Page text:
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Despite the tagline, “You build magnificent, glorious monsters to eat despicable, horrible babies,” I can confirm that the co-creator of the deck-building game game Bears vs. Babies doesn’t actually hate babies. He just likes the alliteration and the humor that comes from the title. He does, however, love crowdfunding.
Elan Lee, one half of the team behind the viral cardgame Exploding Kittens, wants budding game designers to know that crowdfunding is hard work. During the campaign “you don’t get any days off.” Still, he says, it’s worth it for the community engagement that comes from putting the focus on the players, learning what they’re interested in, and involving them in the process.
“Once you have enough money,” Lee says, “all that matters is that people are playing the game.”
That community engagement is what earned Exploding Kittens the title of most backed Kickstarter project of all time, when it raised $8.7 million in 2015, and the strategy hasn’t changed with the new game, Bears vs. Babies. Lee and his partner on both games, The Oatmeal‘s Matthew Inman, knew that crowdfunding was the right choice for them. Their focus on community-building over raw dollars, including social media challenges to unlock new stretch goals like the game’s furry box and an exclusive backers’ card, paid off — the 30-day campaign raised more than $3 million from 85,581 individual backers.
Of course, none of this would matter if the game wasn’t fun to play. Thankfully, Lee has the game design chops to back it up. He was the lead game designer at Microsoft Game Studios and Chief Design officer for XBox Entertainment Studios. He decided to work on a physical, engaging card game after visiting his niece and nephew and realizing that they barely even looked up from the XBox (playing a game he designed, he points out) to talk to him when he arrived. Thus, the idea for Exploding Kittens was born. It was on a vacation with a mutual friend that Lee met Matthew Inman, who flipped over the game and asked to be involved. They added the signature style and humor of The Oatmeal to the game and took to Kickstarter, where The Oatmeal fans and tabletop gamers alike flipped over it.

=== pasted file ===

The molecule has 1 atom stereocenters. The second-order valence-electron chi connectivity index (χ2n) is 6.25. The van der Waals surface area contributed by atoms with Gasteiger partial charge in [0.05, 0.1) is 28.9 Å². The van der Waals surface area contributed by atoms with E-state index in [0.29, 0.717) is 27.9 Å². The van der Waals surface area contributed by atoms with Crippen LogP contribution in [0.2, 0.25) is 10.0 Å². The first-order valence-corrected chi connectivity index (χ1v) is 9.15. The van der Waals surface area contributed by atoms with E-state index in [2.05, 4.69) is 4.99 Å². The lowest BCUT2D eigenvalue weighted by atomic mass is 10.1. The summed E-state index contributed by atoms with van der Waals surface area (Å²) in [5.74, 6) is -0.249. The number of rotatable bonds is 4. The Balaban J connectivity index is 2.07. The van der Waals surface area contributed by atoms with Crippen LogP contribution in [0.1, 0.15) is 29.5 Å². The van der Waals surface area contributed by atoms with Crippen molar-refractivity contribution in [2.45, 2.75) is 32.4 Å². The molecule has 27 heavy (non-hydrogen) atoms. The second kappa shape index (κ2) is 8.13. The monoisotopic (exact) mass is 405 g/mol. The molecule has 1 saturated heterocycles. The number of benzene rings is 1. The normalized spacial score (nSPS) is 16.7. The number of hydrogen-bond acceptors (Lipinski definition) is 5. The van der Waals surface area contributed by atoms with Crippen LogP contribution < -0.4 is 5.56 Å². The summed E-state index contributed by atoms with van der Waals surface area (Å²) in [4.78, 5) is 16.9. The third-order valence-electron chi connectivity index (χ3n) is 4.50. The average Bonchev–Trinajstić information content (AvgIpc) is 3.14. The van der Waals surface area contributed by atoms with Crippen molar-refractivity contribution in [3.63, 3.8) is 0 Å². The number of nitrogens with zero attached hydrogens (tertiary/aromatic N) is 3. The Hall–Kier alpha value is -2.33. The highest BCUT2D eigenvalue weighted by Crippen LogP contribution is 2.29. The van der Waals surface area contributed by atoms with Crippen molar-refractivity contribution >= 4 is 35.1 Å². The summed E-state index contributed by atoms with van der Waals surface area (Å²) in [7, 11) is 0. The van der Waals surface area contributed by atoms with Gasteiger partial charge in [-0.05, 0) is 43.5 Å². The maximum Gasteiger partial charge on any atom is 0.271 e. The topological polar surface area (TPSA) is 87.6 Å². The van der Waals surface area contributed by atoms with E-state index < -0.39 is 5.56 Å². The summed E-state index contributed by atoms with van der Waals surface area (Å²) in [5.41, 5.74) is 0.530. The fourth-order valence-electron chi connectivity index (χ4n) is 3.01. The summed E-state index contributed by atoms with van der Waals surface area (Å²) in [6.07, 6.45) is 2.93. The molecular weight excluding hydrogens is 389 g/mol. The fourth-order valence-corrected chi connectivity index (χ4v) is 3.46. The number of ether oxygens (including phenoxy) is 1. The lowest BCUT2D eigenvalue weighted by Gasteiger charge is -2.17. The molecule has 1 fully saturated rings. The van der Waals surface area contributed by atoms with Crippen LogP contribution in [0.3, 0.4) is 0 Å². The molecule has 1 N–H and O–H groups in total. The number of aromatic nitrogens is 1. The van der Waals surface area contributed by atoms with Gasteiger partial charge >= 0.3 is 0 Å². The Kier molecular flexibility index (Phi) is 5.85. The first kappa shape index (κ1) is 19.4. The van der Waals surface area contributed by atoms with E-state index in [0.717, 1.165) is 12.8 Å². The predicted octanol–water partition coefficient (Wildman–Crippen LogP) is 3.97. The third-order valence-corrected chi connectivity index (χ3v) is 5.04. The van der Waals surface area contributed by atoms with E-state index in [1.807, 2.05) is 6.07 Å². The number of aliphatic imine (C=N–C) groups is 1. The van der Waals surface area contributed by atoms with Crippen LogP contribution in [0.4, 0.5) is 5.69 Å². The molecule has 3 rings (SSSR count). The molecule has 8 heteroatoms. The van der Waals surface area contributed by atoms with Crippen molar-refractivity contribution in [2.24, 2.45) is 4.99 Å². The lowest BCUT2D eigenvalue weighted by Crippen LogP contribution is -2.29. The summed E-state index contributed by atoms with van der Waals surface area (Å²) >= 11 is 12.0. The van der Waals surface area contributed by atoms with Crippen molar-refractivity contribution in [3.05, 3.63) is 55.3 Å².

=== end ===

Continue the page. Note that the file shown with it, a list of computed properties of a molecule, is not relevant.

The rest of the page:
For their second venture, Lee and Inman worked on an idea that Inman had for a deck-building game. In Bears vs. Babies, players build up armies of monsters, exquisite corpse style, to fight armies of babies. That’s about it. It’s simple, but it’s supposed to be. Both games are designed to be easy to learn and play at a party.
Even if you missed out on the Kickstarter, you can still get in on the community. In addition to the NSFW expansion already available, Lee and his team are hard at work on expansions and tweaks to the game. He says that because of the engagement that they’ve cultivated since the beginning, players are constantly sharing their house rules, homemade cards, and ideas for improvements. Players are involved in the process every step of the way.
To get in on the action and join a community of handsome, baby-killing monsters, you can pick up the furry box game and NSFW expansion at Amazon and ThinkGeek. If you somehow still haven’t played Exploding Kittens you should definitely get on that, though according to some lady in Minneapolis it makes you a psycho.